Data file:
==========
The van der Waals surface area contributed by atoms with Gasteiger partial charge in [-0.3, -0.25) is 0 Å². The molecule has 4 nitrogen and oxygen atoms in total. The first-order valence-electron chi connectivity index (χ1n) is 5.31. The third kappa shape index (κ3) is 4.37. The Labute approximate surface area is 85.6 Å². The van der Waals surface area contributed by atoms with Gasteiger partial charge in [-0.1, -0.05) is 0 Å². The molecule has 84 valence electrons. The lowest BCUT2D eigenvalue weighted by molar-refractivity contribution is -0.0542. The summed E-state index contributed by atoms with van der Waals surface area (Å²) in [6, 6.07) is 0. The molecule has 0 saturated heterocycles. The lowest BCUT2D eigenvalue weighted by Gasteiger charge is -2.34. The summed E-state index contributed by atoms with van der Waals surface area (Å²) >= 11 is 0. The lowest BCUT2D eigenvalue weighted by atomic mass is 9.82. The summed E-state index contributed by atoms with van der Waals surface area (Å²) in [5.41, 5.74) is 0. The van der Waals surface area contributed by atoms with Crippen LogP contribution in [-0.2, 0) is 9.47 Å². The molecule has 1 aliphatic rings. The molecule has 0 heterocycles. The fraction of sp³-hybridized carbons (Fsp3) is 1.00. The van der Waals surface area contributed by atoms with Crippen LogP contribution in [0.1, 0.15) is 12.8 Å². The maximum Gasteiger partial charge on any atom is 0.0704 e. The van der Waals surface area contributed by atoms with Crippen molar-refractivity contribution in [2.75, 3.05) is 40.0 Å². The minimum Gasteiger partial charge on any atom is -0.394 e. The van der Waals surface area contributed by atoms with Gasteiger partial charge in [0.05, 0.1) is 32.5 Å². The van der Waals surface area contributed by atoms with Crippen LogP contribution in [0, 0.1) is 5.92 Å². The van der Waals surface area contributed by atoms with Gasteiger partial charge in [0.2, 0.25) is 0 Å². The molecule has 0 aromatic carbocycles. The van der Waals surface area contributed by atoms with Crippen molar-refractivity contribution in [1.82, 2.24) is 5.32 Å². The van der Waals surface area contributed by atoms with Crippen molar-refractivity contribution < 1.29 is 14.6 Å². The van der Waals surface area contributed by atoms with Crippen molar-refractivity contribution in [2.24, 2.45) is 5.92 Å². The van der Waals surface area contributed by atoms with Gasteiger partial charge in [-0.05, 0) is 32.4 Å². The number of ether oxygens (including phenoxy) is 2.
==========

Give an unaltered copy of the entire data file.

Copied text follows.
The van der Waals surface area contributed by atoms with Gasteiger partial charge in [-0.3, -0.25) is 0 Å². The molecule has 4 nitrogen and oxygen atoms in total. The first-order valence-electron chi connectivity index (χ1n) is 5.31. The third kappa shape index (κ3) is 4.37. The Labute approximate surface area is 85.6 Å². The van der Waals surface area contributed by atoms with Gasteiger partial charge in [-0.1, -0.05) is 0 Å². The molecule has 84 valence electrons. The lowest BCUT2D eigenvalue weighted by molar-refractivity contribution is -0.0542. The summed E-state index contributed by atoms with van der Waals surface area (Å²) in [6, 6.07) is 0. The molecule has 0 saturated heterocycles. The lowest BCUT2D eigenvalue weighted by Gasteiger charge is -2.34. The summed E-state index contributed by atoms with van der Waals surface area (Å²) >= 11 is 0. The lowest BCUT2D eigenvalue weighted by atomic mass is 9.82. The summed E-state index contributed by atoms with van der Waals surface area (Å²) in [5.41, 5.74) is 0. The van der Waals surface area contributed by atoms with Crippen LogP contribution in [-0.2, 0) is 9.47 Å². The molecule has 1 aliphatic rings. The molecule has 0 heterocycles. The fraction of sp³-hybridized carbons (Fsp3) is 1.00. The van der Waals surface area contributed by atoms with Crippen LogP contribution in [0.1, 0.15) is 12.8 Å². The maximum Gasteiger partial charge on any atom is 0.0704 e. The van der Waals surface area contributed by atoms with Crippen molar-refractivity contribution in [2.75, 3.05) is 40.0 Å². The minimum Gasteiger partial charge on any atom is -0.394 e. The van der Waals surface area contributed by atoms with Gasteiger partial charge in [0.05, 0.1) is 32.5 Å². The van der Waals surface area contributed by atoms with Crippen LogP contribution in [0, 0.1) is 5.92 Å². The van der Waals surface area contributed by atoms with Gasteiger partial charge in [0.2, 0.25) is 0 Å². The molecule has 0 aromatic carbocycles. The van der Waals surface area contributed by atoms with Crippen molar-refractivity contribution in [1.82, 2.24) is 5.32 Å². The van der Waals surface area contributed by atoms with Crippen molar-refractivity contribution < 1.29 is 14.6 Å². The van der Waals surface area contributed by atoms with Crippen molar-refractivity contribution in [2.24, 2.45) is 5.92 Å². The van der Waals surface area contributed by atoms with Gasteiger partial charge in [-0.05, 0) is 32.4 Å². The number of ether oxygens (including phenoxy) is 2.